I’m going to try to do something quick for Andy Kriebel and Andy Cotgreave’s #makeovermonday every week so I can continue showcasing some of the different types of graphs you can make in my graphing web app Playfair and so I can identify and quash bugs! This week they chose an interactive from David McCandless’s informationisbeautiful.net showing the number of records leaked in various data breaches between 2004 and 2016. Andy gives a nice run-down of the pros and cons of the original graphic.
I made the mistake of looking at a few early entries and a major theme that seems to have struck several people is the division between data breeches that were the result of hacks and those that weren’t (including user error and lost equipment). A quick look at the data shows that the former are increasing rapidly. My first thought was that an area chart would show this trend nicely, but then I remembered that I recently implemented a variation on area charts that might be neat here. I’m actually not sure what you call this kind of chart, but it’s simply an area chart with two categories where both areas originate from y=0. The area for one category is above the x-axis and the area for the other is below it. Here’s my entry for this data set:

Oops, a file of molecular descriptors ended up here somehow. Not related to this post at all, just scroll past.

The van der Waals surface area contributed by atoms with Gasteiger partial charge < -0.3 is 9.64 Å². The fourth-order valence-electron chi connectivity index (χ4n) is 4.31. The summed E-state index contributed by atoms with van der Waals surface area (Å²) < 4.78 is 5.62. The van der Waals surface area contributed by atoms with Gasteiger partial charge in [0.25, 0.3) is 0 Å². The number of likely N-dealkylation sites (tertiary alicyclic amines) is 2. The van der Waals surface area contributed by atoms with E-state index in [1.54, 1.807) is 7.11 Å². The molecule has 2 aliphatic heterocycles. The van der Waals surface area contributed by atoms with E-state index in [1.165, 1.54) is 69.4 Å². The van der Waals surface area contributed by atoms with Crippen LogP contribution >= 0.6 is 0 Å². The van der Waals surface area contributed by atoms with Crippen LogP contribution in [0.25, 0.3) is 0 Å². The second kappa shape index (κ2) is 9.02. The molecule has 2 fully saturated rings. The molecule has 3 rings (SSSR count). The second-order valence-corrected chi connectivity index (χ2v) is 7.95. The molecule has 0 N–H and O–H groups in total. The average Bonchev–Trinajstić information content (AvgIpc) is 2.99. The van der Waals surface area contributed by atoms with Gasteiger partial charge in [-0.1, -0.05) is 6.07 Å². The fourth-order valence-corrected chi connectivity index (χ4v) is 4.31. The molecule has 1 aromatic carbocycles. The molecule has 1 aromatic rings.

Why would you want to do this? I like this type of chart because it fixes one of the primary problems with area charts which is that it’s easy to read quantities for the bottom-most sector that starts at y=0, but hard to figure out the year-by-year quantities for any other category because they no longer start at 0 – you have to figure out what the top of the previous category is and subtract that from the top of the category you’re interested in.
I added a few annotations pulling out a couple of the stories, as I think these add interesting context to what hacking/negligence mean, but the focus of my graph is clearly shifted a bit: McCandless’s chart is exploratory, allowing you to look at where the data came from for each instance, whereas mine is simply summarizing one interesting trend.
Here’s the data as I entered it into Playfair:
And here’s the variable setup in the area element tab: